Saturday, February 27, 2010

Snow, snow and more snow

No sooner had the recent rains washed away the last traces of snow around our neck of the woods then Mother Nature decided we needed a fresh covering of the white stuff.

I get antsy couped up inside so I decided I'd head out to the store to buy some fixings for making a pot of clam chowder. Surprisingly my wife decided to come along. Usually she likes to weather the storm indoors in her pajamas.

We walked along the beach so I could check out the higher than usual surf the weather bureau predicted we'd have.The dunes looked gorgeous in the dusting of snow.

As we were leaving the beach we had to cross a mid thigh deep drift of snow. I told my wife to follow me and walk in my boot tracks. She pooh poohed that idea and insisted on taking the lead. A few steps later she was mired down in the snow and promptly fell over! I hauled her out stifling a laugh and two steps later got bogged down myself. Luckily the beach was empty and no one saw our predicament.

When we got back home with the groceries we decided to make a snowman. It was fun but he didn't come out very well. I think I'll stick to working in clay!

The chowder I made came out pretty good. Usually I follow a recipe I have from a pamphlet titled: "Old Fishing Village Recipes". It is good but the salt pork and heavy cream can't be good for the old arteries. I found this recipe and doctored it up to suit my taste buds: Clam Chowder, New England Style - Recipe File - Cooking For Engineers I prefer using Yukon Gold potatoes and I substituted Fat Free Half n Half for the milk. I don't have a set amount of flour I use. I make a roux and add a bit at a time as I'm stirring the chowder till it is as thick as I like it. After lunch I headed to work in my studio. What do you folks do to pass a snowy day?

Tuesday, February 16, 2010

Lobsterman Sculpture

During the winter months when I'm not fishing I often like to spend my time building wood boat kits. I've always had a soft spot for working boats like dredge boats and dories.

I suppose it was only natural that I eventually combine my love of the sea with my passion for sculpting. One of my recent sculptures in this theme is the Lobsterman. This piece depicts a lobsterman rowing his skiff called a Peapod through calm waters as he is about to drop his last trap.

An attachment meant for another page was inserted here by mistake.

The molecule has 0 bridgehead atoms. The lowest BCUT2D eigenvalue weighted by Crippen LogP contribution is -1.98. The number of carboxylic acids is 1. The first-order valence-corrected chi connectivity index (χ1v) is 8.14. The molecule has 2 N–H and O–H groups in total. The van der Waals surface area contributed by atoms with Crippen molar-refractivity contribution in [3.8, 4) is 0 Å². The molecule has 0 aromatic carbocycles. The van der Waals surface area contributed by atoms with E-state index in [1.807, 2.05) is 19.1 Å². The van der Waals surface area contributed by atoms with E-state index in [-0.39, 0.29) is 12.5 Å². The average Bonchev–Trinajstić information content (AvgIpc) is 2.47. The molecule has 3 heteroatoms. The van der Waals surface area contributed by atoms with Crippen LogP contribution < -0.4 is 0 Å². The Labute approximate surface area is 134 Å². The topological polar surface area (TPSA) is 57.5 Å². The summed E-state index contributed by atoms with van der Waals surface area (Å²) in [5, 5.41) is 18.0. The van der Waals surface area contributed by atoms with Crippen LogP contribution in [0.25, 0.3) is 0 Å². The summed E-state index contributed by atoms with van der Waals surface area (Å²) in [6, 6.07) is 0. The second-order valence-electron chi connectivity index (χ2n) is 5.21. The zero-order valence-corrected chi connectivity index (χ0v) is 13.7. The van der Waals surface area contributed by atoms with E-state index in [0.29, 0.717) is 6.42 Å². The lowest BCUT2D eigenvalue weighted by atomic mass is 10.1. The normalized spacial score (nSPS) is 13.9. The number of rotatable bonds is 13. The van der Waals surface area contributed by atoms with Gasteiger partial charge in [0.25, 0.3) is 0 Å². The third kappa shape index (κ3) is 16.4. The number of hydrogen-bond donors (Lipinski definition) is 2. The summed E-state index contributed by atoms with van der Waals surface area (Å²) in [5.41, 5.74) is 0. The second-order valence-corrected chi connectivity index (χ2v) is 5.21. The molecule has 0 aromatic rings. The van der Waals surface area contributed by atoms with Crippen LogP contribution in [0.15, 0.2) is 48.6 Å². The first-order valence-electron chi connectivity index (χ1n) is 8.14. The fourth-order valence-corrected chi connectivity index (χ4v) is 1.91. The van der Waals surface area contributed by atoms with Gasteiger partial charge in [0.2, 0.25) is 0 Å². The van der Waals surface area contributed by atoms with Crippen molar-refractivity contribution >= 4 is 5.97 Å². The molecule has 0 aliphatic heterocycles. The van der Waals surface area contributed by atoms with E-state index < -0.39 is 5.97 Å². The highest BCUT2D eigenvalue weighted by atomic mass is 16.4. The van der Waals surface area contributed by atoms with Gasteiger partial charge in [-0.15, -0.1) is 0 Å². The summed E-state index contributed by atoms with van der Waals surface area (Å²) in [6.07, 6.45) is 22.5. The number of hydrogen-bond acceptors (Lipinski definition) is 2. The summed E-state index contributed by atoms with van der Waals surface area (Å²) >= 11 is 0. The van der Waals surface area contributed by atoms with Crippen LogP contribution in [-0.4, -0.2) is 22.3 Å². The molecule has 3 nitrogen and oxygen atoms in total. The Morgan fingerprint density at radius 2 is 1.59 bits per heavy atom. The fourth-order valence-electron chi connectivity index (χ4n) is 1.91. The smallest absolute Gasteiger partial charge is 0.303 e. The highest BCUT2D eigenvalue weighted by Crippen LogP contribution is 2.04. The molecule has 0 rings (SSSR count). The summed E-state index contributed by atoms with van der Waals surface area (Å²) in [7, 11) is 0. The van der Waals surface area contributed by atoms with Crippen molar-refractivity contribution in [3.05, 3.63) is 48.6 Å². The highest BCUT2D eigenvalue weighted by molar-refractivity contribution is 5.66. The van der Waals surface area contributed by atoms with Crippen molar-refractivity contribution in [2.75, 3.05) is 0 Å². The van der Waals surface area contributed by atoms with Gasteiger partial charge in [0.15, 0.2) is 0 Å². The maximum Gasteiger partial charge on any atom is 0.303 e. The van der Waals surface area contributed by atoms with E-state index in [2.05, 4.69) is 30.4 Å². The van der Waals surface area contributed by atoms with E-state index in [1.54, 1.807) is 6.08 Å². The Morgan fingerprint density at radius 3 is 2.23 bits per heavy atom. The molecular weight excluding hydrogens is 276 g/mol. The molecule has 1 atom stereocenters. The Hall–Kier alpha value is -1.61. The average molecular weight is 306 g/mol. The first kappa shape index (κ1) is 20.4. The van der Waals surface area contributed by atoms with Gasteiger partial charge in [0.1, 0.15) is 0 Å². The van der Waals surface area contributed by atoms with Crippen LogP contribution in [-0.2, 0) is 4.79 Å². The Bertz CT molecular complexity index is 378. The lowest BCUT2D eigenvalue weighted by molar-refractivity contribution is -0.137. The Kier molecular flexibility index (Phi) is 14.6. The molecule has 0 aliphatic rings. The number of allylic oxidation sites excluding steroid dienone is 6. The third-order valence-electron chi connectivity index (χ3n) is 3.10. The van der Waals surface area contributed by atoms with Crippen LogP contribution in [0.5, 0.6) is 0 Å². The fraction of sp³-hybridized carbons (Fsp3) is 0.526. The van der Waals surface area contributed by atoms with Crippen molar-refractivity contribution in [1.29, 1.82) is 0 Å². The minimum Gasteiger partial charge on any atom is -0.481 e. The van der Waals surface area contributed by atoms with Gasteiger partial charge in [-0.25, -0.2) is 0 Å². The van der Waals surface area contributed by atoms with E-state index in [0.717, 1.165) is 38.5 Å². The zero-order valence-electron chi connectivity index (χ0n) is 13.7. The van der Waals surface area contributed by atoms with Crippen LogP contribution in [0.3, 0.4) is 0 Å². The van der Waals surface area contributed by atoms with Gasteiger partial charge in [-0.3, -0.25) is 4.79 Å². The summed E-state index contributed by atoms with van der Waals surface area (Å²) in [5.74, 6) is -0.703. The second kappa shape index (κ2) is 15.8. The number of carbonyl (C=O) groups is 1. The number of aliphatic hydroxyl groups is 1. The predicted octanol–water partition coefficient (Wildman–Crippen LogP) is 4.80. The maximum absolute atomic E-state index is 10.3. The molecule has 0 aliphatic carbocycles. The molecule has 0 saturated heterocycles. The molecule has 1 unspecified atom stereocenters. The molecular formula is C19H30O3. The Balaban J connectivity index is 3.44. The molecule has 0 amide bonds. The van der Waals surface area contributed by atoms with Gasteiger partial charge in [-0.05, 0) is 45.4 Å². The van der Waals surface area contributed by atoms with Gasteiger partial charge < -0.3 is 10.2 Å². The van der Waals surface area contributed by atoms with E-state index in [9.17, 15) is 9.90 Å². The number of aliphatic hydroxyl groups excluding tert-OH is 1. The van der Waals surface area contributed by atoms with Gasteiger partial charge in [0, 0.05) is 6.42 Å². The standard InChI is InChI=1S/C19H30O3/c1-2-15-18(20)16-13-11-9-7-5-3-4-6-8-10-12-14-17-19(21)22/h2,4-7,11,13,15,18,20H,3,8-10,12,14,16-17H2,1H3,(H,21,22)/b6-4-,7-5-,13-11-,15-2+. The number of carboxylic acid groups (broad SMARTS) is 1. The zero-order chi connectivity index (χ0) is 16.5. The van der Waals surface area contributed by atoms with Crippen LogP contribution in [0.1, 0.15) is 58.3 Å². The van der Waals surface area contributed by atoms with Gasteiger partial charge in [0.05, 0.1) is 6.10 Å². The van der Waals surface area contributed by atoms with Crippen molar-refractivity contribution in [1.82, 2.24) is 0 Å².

The lobsterman figure is sculpted of Apoxie and polymer clays. The Peapod was hand built of wooden strips bent and fastened to the ribs much like a real Dory is constructed.

The trap was fun to make. It is highly detailed and features a piece of fish bait, a brick for weighting down the trap and a marker buoy. The finishing touch was adding a bit of broken shell and seaweed covered by some clear resin to give the effect of seawater sloshing in the bottom of the skiff.

The sculpture is mounted on a stained and varnished wood plaque over which Apoxie clay was sculpted to simulate water lapping at the hull. The sculpture measures 18" L X 9" W X 6 1/2" H and is finished in acrylic paints.

Tuesday, February 9, 2010

Sea Serpent

Sea Serpents have always fascinated me. While "Nessie" of Loch Ness is probably the most well known of the mysterious serpent clan there are many others.

Author J.P. O'Neill wrote of one such creature in her book "The Great New England Sea Serpent".I came across a bit about the creature while poking around online at the UnMuseum:

Recently I had the opportunity to finish a sculpt of a sea serpent I had started some time ago. It is modeled of Apoxie and Super Sculpey clay.

My creature is behaving badly by serpent standards. I attribute its aggression to the brontosaurus attack on the rescue party in "King Kong" (1933)which influenced me.My serpent has just dashed a make shift raft to pieces and snatched up a survivor in its toothy jaws.

I've been reading the "Monster Spotter's Guide to North America" by Scott Francis which covers many lake monsters. The book sparked my curiosity about one serpent called the Cadborosaurus that reportedly has been spotted in lakes in British Columbia. I enjoyed creating this sea serpent with the attitude problem and I plan on sculpting a more peaceful creature in the near future.

Thursday, February 4, 2010

Shaving My Head For Charity

On April 15th I'll be shaving my head to raise funds for the St.Baldrick's Foundation for childhood cancer research. If you'd like to help the children please stop by my page and make a donation : This year I am also offering some of my artwork for sale to benefit St.Baldrick's. The sculpture can be found here at Fishing Boy Sculpture by BlacknickSculpture on Etsy The entire proceeds of the sale will go to the foundation. Thank you, Brian